What makes designers tick?
Process Is the ProjectEdited by Lizä Ramalho and Artur Rebeloagi / Porto 2010
Among design associations, the Alliance Graphique International (AGI, founded in 1952) is a special case. Membership is by invitation only, and applications are judged during annual meetings. As a consequence, it has grown into a somewhat exclusive but well functioning network of top-notch graphic designers from around the world. The downside is that many observers tend to perceive AGI as somewhat elitist and self-centred.
‘Process is the Project’, this year’s AGI conference, held in Portugal, reflected the organisation’s concern to be part of the real world. Its organisers, Liza Ramalho and Artur Rebelo of Porto design studio R2, preceded the members-only congress with AGI Open, a one-day conference accessible to anyone willing to pay the modest entrance fee. Student fees were deliberately kept exceptionally low, in view of the financial difficulties many young Portuguese find themselves in – with a full house as a result.
The location was the spectacular Casa da Musica designed by Rem Koolhaas, which made itself available at no cost for the day. An impressive cast included Korean designer Ahn Sang-soo; Swiss designers Peter Knapp and Bruno Monguzzi; Pierre Bernard from France; the current AGI president Paula Scher and two of her partners at Pentagram in New York, Abbott Miller and Michael Bierut; London-based emigres Henrik Kubel (A2) and Sara Fanelli; Estudio Mariscal from Barcelona; and two of the design heroes today’s students admire most: Marian Bantjes and Stefan Sagmeister. A dense and varied programme took the young audience on a unique trip across decades, generations and working methods, with the additional benefit that most of the speakers actually stuck to the theme, ‘Process is the Project’, allowing their audience a peek behind the scenes and a glimpse of things that may never appear in magazines or coffee-table books.
As a counterpoint to lectures and the following day’s workshops at the Casa da Musica, AGI Open also offered an exhibition, ‘Mapping the Process’, curated by Ramalho and Rebelo with architect Andre Tavares, in the charming Palacete Pinto Leite, a former music school.
Cover of catalogue Process is the Project, which reproduces the ‘maps of their working processes’ that AGI members were asked to make for the event.
Top: Henning Wagenbreth.
The catalogue, Process is the Project, reproduces the 100 or so works by AGI members that were specially made for the show. The brief was to create ‘a map of their working process’ – which is, as Paula Scher notes in her introduction to the book, like asking for the impossible.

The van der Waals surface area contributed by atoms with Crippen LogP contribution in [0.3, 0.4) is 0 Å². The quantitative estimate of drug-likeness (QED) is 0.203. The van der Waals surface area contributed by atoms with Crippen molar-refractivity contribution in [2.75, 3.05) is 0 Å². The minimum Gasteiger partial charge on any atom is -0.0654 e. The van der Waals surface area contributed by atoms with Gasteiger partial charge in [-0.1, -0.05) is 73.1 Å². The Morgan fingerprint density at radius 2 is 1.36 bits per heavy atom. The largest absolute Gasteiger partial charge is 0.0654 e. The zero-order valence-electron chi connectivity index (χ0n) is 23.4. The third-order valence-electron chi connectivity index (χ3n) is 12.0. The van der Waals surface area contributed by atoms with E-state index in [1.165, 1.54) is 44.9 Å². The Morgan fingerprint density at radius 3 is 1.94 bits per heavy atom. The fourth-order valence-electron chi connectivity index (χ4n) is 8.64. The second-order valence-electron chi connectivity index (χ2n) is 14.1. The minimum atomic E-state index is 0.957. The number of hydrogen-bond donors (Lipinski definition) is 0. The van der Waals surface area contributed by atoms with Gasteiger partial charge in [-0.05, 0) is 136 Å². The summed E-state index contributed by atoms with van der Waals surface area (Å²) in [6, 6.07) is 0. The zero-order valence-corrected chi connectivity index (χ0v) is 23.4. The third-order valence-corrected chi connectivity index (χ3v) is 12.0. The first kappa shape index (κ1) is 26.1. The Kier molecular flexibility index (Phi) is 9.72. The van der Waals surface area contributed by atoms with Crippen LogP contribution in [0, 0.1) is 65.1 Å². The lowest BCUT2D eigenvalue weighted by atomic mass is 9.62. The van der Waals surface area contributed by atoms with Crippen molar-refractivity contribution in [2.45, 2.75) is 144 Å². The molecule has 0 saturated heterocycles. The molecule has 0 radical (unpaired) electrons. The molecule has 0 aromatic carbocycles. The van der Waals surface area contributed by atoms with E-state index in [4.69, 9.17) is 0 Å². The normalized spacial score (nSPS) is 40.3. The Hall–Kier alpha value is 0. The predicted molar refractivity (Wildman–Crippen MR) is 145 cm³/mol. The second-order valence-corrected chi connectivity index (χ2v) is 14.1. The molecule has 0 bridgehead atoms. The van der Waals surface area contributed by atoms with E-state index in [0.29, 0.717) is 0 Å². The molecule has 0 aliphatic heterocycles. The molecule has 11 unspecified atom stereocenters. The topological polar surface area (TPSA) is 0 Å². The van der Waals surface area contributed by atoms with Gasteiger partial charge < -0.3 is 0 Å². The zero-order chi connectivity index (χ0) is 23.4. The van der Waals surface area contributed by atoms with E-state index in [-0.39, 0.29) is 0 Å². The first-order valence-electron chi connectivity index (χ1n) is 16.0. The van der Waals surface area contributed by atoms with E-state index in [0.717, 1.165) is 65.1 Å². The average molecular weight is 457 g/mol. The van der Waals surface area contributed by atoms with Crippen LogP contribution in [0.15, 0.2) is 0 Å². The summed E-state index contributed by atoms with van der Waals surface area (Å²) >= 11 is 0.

Poster projects on a given theme often have a perfunctory feel about them, but many of the works here emanate the kind of fun, passion, confusion and craziness that the organisers doubtlessly hoped for. The impossible has seldom been dealt with in a more lucid and witty way. What makes the exhibition and companion book special is, of course, the quality and range of the people involved. While agi was once a gathering of Modernistically-inclined white European men, its membership now includes people from six continents and encompasses virtually all the current views on graphic design, typography and illustration. Members’ ages now range from approximately late twenties to nineties.
All of this is reflected in this collection of mental maps (and schemes, collages, cartoons, diagrams) that is astonishing and at times puzzling in its variety of answers to the question: How do you do it?
An introspective project like this will always have an element of narcissism. But ‘Mapping the Process’ and its catalogue contain enough wit, insight and sheer virtuosity to complement that and reach beyond the strictly personal. Hoping not to sound pompous, I think that within a few years or a few decades, the catalogue will offer invaluable insight into what made four generations of designers tick in the early 21st century.
Javier Mariscal, whose hit movie Chico & Rita was introduced at AGI Open.
First published in Eye no. 78 vol. 20 2010
Eye is the world’s most beautiful and collectable graphic design journal, published quarterly for professional designers, students and anyone interested in critical, informed writing about graphic design and visual culture. It is available from all good design bookshops and online at the Eye shop, where you can buy subscriptions and single issues.